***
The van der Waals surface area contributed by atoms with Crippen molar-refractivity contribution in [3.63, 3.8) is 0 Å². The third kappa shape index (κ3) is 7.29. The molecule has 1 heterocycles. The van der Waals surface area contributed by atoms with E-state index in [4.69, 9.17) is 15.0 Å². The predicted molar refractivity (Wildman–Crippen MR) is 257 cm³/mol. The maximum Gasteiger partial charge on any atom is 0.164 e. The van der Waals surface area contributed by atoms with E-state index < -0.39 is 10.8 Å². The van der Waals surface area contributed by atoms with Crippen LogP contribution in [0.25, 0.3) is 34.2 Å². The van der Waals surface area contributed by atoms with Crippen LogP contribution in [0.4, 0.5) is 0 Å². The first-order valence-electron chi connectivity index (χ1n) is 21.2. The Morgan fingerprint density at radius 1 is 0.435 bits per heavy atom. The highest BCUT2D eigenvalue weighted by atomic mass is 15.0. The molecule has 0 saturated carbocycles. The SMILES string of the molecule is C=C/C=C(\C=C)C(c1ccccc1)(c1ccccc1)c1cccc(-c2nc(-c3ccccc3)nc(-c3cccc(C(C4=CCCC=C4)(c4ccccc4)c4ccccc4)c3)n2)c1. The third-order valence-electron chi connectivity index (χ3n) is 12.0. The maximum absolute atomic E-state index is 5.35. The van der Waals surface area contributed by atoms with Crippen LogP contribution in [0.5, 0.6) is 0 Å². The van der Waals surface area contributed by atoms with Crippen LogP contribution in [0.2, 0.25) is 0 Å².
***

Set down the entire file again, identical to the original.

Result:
The van der Waals surface area contributed by atoms with Crippen molar-refractivity contribution in [3.63, 3.8) is 0 Å². The third kappa shape index (κ3) is 7.29. The molecule has 1 heterocycles. The van der Waals surface area contributed by atoms with E-state index in [4.69, 9.17) is 15.0 Å². The predicted molar refractivity (Wildman–Crippen MR) is 257 cm³/mol. The maximum Gasteiger partial charge on any atom is 0.164 e. The van der Waals surface area contributed by atoms with E-state index < -0.39 is 10.8 Å². The van der Waals surface area contributed by atoms with Crippen LogP contribution in [0.25, 0.3) is 34.2 Å². The van der Waals surface area contributed by atoms with Crippen LogP contribution in [0.4, 0.5) is 0 Å². The first-order valence-electron chi connectivity index (χ1n) is 21.2. The Morgan fingerprint density at radius 1 is 0.435 bits per heavy atom. The highest BCUT2D eigenvalue weighted by atomic mass is 15.0. The molecule has 0 saturated carbocycles. The SMILES string of the molecule is C=C/C=C(\C=C)C(c1ccccc1)(c1ccccc1)c1cccc(-c2nc(-c3ccccc3)nc(-c3cccc(C(C4=CCCC=C4)(c4ccccc4)c4ccccc4)c3)n2)c1. The third-order valence-electron chi connectivity index (χ3n) is 12.0. The maximum absolute atomic E-state index is 5.35. The van der Waals surface area contributed by atoms with Crippen LogP contribution in [0.5, 0.6) is 0 Å². The van der Waals surface area contributed by atoms with Crippen LogP contribution in [0.2, 0.25) is 0 Å².